The X-class solar flare, exploded off the sun on Tuesday. It is scheduled to hit the Earth Thursday. NASA has already delayed one launch in order to prevent damage from the increased amount of radiation.
In 2012, U.S. military satellites were damaged by a March solar flare, Gen. William Shelton, head of U.S. Air Force Space Command, confirmed. He said military satellites are hardened to sustain certain amounts of radiation, but not all parts are protected as much as he'd like.
In many cases, NASA and Air Force operators will shut down satellites just ahead of when a solar flare is about to hit in order to protect sensitive parts.
"They can go into a 'safe mode.' Once the storm dies down, they can turn it back on," Shelton said back in 2012.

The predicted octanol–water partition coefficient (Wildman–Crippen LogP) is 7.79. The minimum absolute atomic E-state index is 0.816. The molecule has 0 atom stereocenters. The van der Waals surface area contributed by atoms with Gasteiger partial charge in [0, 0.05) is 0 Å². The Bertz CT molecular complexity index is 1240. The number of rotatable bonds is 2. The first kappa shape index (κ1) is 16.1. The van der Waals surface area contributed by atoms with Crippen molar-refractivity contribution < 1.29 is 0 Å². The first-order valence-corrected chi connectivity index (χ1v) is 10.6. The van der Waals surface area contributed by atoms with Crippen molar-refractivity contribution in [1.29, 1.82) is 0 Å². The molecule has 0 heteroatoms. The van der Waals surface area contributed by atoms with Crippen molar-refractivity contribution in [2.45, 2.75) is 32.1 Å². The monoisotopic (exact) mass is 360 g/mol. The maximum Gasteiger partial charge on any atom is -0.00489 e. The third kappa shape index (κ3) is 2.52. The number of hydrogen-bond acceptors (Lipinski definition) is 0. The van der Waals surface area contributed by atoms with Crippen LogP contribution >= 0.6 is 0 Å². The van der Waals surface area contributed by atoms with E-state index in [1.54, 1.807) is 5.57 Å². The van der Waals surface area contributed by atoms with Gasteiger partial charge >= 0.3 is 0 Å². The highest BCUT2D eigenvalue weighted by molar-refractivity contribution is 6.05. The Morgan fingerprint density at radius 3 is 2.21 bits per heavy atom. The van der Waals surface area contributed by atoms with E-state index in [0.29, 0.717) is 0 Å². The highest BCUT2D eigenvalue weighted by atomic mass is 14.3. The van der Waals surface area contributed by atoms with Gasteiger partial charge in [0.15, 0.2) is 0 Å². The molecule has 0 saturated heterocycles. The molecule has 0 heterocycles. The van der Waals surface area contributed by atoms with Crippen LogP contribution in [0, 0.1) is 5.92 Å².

Solar flares are not only damaging to satellites, they can also wreak havoc on electric grids across the globe. One NASA official said a large enough solar flare could knock out electric grids across the U.S. and leave the country without power for months at a time.
While the solar flare could have the potential to be extremely destructive, it will put on quite a light show as the Northern Lights will expand as far south as Colorado.
Below is a video released by NASA of the flare exploding off the sun.